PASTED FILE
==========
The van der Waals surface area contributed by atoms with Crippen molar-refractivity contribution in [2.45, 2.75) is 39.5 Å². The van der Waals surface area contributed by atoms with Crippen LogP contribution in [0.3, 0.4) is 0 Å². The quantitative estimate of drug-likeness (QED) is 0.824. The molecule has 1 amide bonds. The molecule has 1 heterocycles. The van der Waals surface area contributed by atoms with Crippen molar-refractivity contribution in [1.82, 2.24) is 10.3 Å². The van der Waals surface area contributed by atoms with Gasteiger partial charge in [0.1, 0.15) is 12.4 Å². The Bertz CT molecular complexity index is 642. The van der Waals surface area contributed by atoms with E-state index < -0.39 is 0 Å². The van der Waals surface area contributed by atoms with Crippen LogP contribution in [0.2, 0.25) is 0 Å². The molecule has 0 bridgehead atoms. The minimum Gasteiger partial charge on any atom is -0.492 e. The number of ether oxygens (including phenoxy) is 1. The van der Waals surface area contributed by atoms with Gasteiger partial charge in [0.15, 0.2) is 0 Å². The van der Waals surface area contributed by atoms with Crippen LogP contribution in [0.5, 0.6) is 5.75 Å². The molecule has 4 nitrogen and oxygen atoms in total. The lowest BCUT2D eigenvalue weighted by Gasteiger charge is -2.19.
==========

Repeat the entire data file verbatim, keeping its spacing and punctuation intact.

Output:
The van der Waals surface area contributed by atoms with Crippen molar-refractivity contribution in [2.45, 2.75) is 39.5 Å². The van der Waals surface area contributed by atoms with Crippen LogP contribution in [0.3, 0.4) is 0 Å². The quantitative estimate of drug-likeness (QED) is 0.824. The molecule has 1 amide bonds. The molecule has 1 heterocycles. The van der Waals surface area contributed by atoms with Crippen molar-refractivity contribution in [1.82, 2.24) is 10.3 Å². The van der Waals surface area contributed by atoms with Gasteiger partial charge in [0.1, 0.15) is 12.4 Å². The Bertz CT molecular complexity index is 642. The van der Waals surface area contributed by atoms with E-state index < -0.39 is 0 Å². The van der Waals surface area contributed by atoms with Crippen LogP contribution in [0.2, 0.25) is 0 Å². The molecule has 0 bridgehead atoms. The minimum Gasteiger partial charge on any atom is -0.492 e. The number of ether oxygens (including phenoxy) is 1. The van der Waals surface area contributed by atoms with Gasteiger partial charge in [0.15, 0.2) is 0 Å². The van der Waals surface area contributed by atoms with Crippen LogP contribution in [0.5, 0.6) is 5.75 Å². The molecule has 4 nitrogen and oxygen atoms in total. The lowest BCUT2D eigenvalue weighted by Gasteiger charge is -2.19.